5 things to know after Rams beat Bears 42-21St. Louis Rams wide receiver Tavon Austin runs for a 65-yard touchdown during the first quarter of an NFL football game against the Chicago Bears on Sunday, Nov. 24, 2013, in St. Louis. (AP Photo/Tom Gannam)
ST. LOUIS (AP) -- Everyone's still chasing Tavon Austin.
The St. Louis Rams added a little razzle-dazzle to the playbook for their dynamic rookie this week and got immediate results. On the opening possession, Austin took a pitchout, quickly reversed field and got a couple of key downfield blocks on a 65-yard run.
Untouched, as usual.
When Zack Bowman began closing in, Austin simply shifted into a higher gear and sped into the end zone to get things rolling right away in a 42-21 victory over the Chicago Bears on Sunday.
''My blockers were good,'' Austin said. ''I saw a lot of green. I'm glad the coaches believe in me.''
Austin's first career rushing touchdown came on his lone carry of the day. It was also the fourth TD in a row from beyond midfield for the rookie, who added two receptions for 39 yards.
He's among three players since 1940 with four 50-plus yard touchdowns in consecutive games, joining Hall of Famers Jim Brown and Gale Sayers.
''I've been put in some great situations so far and I'm glad I took advantage of them and I hope they keep coming. Hopefully, I'll keep taking advantage of them.''
Five reasons why the Rams (5-6) beat the Bears (6-5):
FAST START: The Rams emerged from the bye energized, scoring on their opening possession for the first time all season. They totaled 29 points in the first quarter the first 10 games, then put up 21 against the Bears aided by Matt Forte's fumble at the 7 that led to a second quick score right after Austin's breakaway run.
Last year, the Rams had just 3 yards total offense in the first quarter of a 23-6 loss in Chicago.
''We couldn't have started off better,'' coach Jeff Fisher said. ''They just played from behind for the rest of the game.'' St. Louis has won two straight, both impressively.
SLOW START: Playing catch-up is not really the Bears' strong suit. The early deficit proved too much in a road contest that had appeared winnable, and with a sold-out Edward Jones Domes about half-full of their fans, too.
The Bears have lost five of eight and missed a chance to take sole possession of first place in the NFC North. They're tied with Detroit, which also lost, and just a half-game ahead of the Packers.
Coach Marc Trestman believes big plays against the Bears keep the team down too long. ''We lost in all three phases,'' Trestman said.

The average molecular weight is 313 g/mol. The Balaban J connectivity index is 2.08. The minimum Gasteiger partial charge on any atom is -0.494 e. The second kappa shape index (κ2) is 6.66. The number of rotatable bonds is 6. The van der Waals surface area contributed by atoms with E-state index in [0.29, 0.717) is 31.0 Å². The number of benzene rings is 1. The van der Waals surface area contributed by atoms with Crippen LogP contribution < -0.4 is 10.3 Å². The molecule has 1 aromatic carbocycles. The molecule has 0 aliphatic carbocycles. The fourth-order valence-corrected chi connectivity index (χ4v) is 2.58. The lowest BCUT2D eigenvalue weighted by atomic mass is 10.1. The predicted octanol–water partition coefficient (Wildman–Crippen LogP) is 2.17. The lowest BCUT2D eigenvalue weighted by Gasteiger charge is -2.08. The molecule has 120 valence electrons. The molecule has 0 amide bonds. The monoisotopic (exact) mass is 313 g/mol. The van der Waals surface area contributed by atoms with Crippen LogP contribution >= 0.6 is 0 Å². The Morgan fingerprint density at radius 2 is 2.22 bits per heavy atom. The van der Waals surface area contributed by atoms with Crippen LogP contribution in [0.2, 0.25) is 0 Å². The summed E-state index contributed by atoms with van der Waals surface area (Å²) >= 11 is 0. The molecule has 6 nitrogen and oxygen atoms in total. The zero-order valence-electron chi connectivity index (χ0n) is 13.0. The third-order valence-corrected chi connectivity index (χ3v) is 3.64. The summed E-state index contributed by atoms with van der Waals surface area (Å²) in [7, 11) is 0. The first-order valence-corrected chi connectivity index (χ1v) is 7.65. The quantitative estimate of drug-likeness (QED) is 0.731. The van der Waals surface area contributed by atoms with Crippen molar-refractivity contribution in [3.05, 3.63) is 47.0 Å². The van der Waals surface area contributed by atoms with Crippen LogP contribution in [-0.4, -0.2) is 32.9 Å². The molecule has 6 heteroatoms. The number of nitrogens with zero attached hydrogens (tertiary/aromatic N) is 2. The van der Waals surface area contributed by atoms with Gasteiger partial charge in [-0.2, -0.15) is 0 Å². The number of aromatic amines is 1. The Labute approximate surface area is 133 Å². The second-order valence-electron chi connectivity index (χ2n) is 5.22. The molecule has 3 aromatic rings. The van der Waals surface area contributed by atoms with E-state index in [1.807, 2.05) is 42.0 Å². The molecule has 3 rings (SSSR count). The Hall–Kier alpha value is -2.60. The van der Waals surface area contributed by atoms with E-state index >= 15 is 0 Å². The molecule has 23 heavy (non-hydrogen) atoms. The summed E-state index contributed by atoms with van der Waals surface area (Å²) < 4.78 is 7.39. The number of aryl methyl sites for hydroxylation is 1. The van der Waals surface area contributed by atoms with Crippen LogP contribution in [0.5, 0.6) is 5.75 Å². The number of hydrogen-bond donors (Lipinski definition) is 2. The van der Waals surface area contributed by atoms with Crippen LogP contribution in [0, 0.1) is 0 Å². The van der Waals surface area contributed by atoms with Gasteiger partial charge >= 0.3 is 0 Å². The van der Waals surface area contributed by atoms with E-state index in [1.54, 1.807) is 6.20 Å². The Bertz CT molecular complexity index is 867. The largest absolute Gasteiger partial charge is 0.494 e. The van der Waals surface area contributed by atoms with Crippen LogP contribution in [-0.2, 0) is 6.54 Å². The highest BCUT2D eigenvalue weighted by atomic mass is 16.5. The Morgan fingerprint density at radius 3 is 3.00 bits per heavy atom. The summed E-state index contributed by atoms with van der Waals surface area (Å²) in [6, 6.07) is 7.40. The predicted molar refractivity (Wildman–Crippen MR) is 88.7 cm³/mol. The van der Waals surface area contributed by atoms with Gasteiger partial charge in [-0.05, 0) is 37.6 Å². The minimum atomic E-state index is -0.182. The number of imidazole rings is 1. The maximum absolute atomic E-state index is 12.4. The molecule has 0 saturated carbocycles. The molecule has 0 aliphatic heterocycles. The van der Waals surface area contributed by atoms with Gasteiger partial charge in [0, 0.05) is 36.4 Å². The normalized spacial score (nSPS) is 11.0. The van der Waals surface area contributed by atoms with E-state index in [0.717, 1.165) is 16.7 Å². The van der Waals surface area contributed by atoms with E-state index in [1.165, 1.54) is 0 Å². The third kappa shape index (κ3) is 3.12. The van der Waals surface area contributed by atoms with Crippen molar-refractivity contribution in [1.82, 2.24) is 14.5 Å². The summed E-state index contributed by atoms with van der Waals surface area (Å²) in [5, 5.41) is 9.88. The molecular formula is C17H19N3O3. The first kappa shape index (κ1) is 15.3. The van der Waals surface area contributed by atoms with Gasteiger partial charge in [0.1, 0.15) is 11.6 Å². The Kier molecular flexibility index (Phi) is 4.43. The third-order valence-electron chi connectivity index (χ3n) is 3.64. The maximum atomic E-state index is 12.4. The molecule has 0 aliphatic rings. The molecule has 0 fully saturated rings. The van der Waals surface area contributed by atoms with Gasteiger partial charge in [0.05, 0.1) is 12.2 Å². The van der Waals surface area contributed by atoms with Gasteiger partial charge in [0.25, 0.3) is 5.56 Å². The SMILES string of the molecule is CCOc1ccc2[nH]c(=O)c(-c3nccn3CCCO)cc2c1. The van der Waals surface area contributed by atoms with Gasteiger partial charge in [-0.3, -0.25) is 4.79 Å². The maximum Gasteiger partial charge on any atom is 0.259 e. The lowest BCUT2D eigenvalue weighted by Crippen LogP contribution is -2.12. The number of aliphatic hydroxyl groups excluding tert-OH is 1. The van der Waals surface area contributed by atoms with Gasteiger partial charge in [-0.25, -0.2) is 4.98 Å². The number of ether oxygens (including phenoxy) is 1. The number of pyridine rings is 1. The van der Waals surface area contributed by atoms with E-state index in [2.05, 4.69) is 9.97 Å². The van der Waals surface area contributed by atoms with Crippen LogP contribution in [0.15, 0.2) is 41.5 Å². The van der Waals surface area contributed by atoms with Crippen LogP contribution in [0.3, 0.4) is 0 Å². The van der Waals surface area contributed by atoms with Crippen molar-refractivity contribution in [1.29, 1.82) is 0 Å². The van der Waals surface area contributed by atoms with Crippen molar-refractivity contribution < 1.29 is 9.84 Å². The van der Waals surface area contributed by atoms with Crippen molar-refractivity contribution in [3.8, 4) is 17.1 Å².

GROUND GAME: The Bears entered 31st in the NFL in run defense and were vulnerable all day, surrendering a season-high 258 yards rushing.
Zac Stacy had 87 yards on 12 carries before halftime when he left to be examined for concussion-like symptoms and fellow rookie Benny Cunningham stepped up with his first 100-yard game, totaling 199 yards on 13 carries and a late score that helped the Rams put this one away.
The Bears were held to 80 yards on 26 carries, a 3.1-yard average. They couldn't bang it in with first-and-goal from the 4 early in the third quarter and one of the keys to the game was on fourth-and-goal from the 1 when Michael Bush was thrown for a 4-yard loss by Jo-Lonn Dunbar.
WHISTLE FACTOR: The Bears piled up 10 penalties for 84 yards, one of them a holding call that nullified a 62-yard punt return for touchdown by Devin Hester early in the fourth quarter that would have cut the gap to six points.
They worked too hard for Bush's 1-yard run to shave it to 27-21 with 7:15 to go, burning time after Martellus Bennett's short TD catch called back by a holding call. They perhaps benefited from a roughing the passer penalty on Michael Brockers that appeared to be a clean hit on replay, but that referee Jerome Boger told a pool reporter was the correct call because the player led with a helmet to the body of the quarterback.
''I was a little frustrated with that,'' Fisher said. ''I didn't think that was appropriate.''
BAD DEFENSE: The Bears are fourth in the NFL in scoring, averaging 27.5 points, but are giving up an average of 28 per game - only three teams have allowed more points.
Before Sunday, they'd shown some improvement with opponents averaging 20 points the previous three games.
The Rams put up a season-best 425 total yards and their point total was their biggest since beating the Colts in 2001. ''We have to clean everything up,'' linebacker Jonathan Bostic said.
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